Does the law protect victims of domestic violence?
One of the most frequently discussed stories on American television this week surrounded the NFL player Ray Rice and the revelation that during an argument in an elevator, he viciously punched his then-fiancée in the face and rendered her unconscious, before dragging her like a rag doll from the elevator.
When the story broke, the only video of the incident showed the woman being dragged from the elevator, and there were allegations that she was drunk.
On those facts, all Rice received was a two-game suspension from the NFL. No criminal charges were laid, and there was no report that a restraining order was sought by his fiancée. It was only after a second video surfaced last week showing the actual punch being thrown that the NFL took the step to suspend Rice indefinitely from the league. What has been utterly mind-boggling about the incident is the woman's unstinting defence of her man and her subsequent marriage to him.
Regrettably, the Rice incident is not an uncommon one - neither in nature nor in relation to the response from the victim. Many victims either do not know what legal options are open to them to seek protection or choose not to avail themselves of those options for various reasons. For example, many Jamaicans still do not know that they can obtain protection and occupation orders through the Resident Magistrate and Family Courts if they are victims of domestic violence. But still, others are either embarrassed to make reports of abuse or believe that they are unlikely to get justice.
In Jamaica, the Domestic Violence Act can be relied upon by men, women or children who are victims of domestic violence. Under that act, applications may be made for what are commonly referred to as 'restraining orders', but are properly called occupation or protection orders, to protect them. The applicant may be:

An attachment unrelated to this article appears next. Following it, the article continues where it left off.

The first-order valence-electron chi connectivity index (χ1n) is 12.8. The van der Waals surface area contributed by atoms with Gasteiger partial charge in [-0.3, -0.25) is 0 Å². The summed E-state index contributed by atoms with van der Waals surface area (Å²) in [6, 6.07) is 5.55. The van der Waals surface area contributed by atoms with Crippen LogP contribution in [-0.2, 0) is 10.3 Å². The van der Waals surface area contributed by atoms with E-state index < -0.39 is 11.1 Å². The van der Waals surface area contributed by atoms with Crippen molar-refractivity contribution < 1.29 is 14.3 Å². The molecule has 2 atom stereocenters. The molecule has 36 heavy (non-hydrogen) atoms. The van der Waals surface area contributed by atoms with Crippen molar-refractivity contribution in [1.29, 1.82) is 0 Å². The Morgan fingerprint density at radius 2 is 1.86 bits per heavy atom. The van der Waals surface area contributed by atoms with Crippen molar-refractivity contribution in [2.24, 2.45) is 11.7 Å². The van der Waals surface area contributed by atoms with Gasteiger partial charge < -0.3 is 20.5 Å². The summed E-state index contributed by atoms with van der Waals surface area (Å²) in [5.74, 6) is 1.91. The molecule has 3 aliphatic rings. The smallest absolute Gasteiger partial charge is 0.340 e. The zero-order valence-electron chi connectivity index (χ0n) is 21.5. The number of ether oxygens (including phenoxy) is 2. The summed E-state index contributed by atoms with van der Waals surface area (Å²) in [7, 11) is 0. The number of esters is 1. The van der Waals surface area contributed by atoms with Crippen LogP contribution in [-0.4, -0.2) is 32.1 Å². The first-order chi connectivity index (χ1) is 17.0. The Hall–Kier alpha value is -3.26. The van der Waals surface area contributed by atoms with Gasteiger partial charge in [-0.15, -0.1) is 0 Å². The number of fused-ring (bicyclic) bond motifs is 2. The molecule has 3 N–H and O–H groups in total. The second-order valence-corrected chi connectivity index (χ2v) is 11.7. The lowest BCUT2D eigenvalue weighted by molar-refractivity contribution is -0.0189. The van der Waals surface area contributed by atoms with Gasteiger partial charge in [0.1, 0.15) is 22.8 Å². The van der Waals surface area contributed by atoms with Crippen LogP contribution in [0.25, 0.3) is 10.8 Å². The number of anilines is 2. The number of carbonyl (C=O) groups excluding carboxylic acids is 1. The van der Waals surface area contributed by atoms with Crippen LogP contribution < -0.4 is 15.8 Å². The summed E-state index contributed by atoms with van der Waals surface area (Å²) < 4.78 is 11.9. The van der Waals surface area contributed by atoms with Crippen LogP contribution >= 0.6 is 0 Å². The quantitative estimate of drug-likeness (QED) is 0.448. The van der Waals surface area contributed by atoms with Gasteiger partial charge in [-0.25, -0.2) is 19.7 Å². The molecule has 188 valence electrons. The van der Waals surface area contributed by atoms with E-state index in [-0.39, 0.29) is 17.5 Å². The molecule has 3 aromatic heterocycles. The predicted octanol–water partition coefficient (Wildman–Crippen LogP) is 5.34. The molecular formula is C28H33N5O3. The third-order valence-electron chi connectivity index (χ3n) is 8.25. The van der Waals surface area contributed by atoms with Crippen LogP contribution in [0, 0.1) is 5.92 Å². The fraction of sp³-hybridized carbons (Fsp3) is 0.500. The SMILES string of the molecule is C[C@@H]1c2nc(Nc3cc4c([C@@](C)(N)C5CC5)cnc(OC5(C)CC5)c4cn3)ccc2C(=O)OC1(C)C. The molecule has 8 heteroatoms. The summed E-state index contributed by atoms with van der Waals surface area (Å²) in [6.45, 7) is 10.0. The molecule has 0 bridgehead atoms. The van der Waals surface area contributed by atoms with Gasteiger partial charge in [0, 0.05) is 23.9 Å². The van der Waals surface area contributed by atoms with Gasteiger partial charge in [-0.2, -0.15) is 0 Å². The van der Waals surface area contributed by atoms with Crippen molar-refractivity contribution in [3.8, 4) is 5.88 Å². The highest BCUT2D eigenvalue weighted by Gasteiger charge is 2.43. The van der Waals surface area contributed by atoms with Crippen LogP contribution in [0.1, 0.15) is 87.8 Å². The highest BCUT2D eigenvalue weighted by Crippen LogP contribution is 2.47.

a spouse, including a common-law spouse and a former spouse,
persons who are involved in visiting relationships,
a child or dependant residing in the home,
a parent of that child or dependant,
a social worker,
a constable or other persons living in the household, with the permission of the court.
The restraining orders may prevent the perpetrator from entering or remaining in the house, workplace, school or in the area in which the house, place of work or school is located or molesting, waylaying, making persistent telephone calls or using abusive telephone calls.
threat and verbal abuse
For the person who believes that the act of violence must have already been committed before the application for a restraining order is made, it should be noted that a threat and verbal abuse are sufficient. Also, for persons who believe that the fact that they do not own the home in which the violence occurs, prevents them from having the perpetrator removed from that home, this is not so. The perpetrator can be ordered to vacate rented premises or even the home that he or she owns.
It is important to note that proceedings to obtain restraining orders are not criminal proceedings and are, therefore, not heard in open court. For that reason, the hearings are not open to members of the public and they will certainly not be reported in the media. However, the strength of the restraining orders lies in the fact that breach by the perpetrator could land him in prison.
There is room for improving the current legislation, and in next week's article, I will examine some of the suggested changes as well as the best practices from other jurisdictions.